It's with rage that I report that the Georgia Board of Pardons and Paroles on Tuesday denied clemency for Troy Anthony Davis. The 42-year-old Davis is now due to be executed TODAY, Wednesday September 21, at 7 pm . For those unfamiliar with the case, let's be clear: Davis's execution is little more than a legal lynching. As the New York Times wrote this morning in a featured editorial, "The Georgia pardon and parole board's refusal to grant him clemency is appalling in light of developments after his conviction."
The facts speak for themselves. Back in 1989, nine people testified that they saw Troy Davis kill Officer Mark MacPhail. Since that time, seven have recanted their testimony. Please allow me to repeat: of the nine people who testified that Troy killed Officer Mark MacPhail, seven have recanted their testimony. Beyond the eyewitnesses, there was no physical evidence linking Troy to Officer MacPhail's murder. None. Three jurors have signed affidavits saying that if they had all the information about Troy, they would not have voted to convict. One juror even arrived in person to the Board of Pardons and Paroles to say to their faces that she would not have voted to convict if she'd had the facts. Another woman has even come forward to say that a different man on the scene that night, Sylvester "Redd" Coles, bragged afterward about doing the shooting. Of the two witnesses who still maintain that Troy was the triggerman, one is Sylvester "Redd" Coles.
From day one, Troy has maintained his innocence. But he was the wrong color, in the wrong place, at the wrong time, with the wrong bank account and the wrong legal team, so he was thrown into the death house with little fanfare. Yet the tireless work of Troy's family, particularly his sister Martina, brought international attention to the case. From former President Jimmy Carter, to Archbishop Desmond Tutu, to Georgia Supreme Court Chief Justice Norman Fletcher, to Pope Benedict XVI, to Reagan's former FBI Director, William Sessions, to the more than one million people who signed petitions, the call has gone out to spare Troy's life. But the Board of Pardons and Paroles didn't care. Previously the Board issued a statement that they would only allow the execution to go through, if there was "no doubt" as to his guilt. They lied.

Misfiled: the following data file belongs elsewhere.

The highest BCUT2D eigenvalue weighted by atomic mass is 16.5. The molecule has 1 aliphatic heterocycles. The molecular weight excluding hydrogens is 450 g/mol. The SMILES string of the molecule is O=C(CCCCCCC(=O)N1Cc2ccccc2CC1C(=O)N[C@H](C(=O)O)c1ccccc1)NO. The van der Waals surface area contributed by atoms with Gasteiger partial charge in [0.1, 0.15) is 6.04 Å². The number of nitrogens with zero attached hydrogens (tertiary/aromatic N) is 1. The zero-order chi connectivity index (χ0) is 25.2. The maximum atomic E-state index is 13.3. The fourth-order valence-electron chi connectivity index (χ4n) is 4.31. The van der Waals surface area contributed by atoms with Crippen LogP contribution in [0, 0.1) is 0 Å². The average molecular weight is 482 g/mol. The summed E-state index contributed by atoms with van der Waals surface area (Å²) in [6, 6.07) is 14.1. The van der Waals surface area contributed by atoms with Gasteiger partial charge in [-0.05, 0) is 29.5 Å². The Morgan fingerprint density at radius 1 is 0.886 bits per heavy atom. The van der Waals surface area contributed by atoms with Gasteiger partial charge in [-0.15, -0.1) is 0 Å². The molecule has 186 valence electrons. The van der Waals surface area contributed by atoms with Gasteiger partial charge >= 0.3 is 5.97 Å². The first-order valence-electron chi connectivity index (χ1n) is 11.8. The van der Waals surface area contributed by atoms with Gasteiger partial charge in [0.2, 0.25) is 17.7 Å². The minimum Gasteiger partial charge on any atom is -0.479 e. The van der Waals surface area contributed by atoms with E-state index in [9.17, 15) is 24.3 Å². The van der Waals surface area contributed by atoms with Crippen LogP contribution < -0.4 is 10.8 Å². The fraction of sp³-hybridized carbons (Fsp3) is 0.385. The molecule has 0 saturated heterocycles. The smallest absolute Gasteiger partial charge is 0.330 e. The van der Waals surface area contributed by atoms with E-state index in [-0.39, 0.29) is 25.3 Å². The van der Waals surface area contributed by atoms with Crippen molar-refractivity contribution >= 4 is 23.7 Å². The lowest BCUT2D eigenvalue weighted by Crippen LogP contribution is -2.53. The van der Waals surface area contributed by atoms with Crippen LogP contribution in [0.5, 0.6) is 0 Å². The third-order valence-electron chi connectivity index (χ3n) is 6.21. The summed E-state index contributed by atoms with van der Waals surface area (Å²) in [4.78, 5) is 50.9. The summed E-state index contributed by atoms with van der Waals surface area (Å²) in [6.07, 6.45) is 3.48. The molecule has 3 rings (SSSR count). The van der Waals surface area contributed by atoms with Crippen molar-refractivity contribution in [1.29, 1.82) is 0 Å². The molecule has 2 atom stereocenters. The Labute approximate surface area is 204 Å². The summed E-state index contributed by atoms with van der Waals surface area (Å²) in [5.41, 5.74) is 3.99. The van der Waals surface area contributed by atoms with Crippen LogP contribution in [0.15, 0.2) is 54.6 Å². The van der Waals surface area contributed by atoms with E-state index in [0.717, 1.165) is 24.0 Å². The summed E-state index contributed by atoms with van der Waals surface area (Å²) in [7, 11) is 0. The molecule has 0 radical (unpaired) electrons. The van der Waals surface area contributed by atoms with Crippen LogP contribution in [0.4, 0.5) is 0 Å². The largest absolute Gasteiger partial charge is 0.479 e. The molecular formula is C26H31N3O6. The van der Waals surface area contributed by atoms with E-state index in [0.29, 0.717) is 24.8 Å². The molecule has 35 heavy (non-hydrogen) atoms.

As Brian Kammer, one of Davis's attorneys, said Tuesday after the decision was announced, "I am utterly shocked and disappointed at the failure of our justice system at all levels to correct a miscarriage of justice." He's absolutely correct. Demonstrations have been planned for today in cities around the country. I know that Washington, DC, will see people come out at 6 PM AT MT.VERNON SQUARE where the Congressional Black Caucus is meeting. I know that students are marching from Howard University to the White House at noon. I know that students at the University of Maryland are gathering in the heart of their campus at 2pm. I know there is a huge tribute to the late, great People's History of the United States historian Howard Zinn tonight at Busboys and Poets in Hyattsville and I know what Howard would be doing if he was still with us. He'd be on the march.
I was there when Howard met Troy Davis's sister Martina, just a few months before Howard died, at a conference of the Campaign to End the Death Penalty. Martina told Howad, "I'm going to be one of those people that you write about, Mr. Zinn. One of those people who no one saw coming that changed the world. I'm going to save my brother." Howard didn't live write about Troy but It's not too late to make Martina's words prophetic. I know that Judge Penny Freesemann still has the power to withdraw its death warrant. It's a slim option, but I also know that this isn't over until they send the poison into Troy's veins. Troy himself has refused a "last meal," choosing to fight until his last breath. We owe him nothing less.
flickr image By amnestyinternational_usa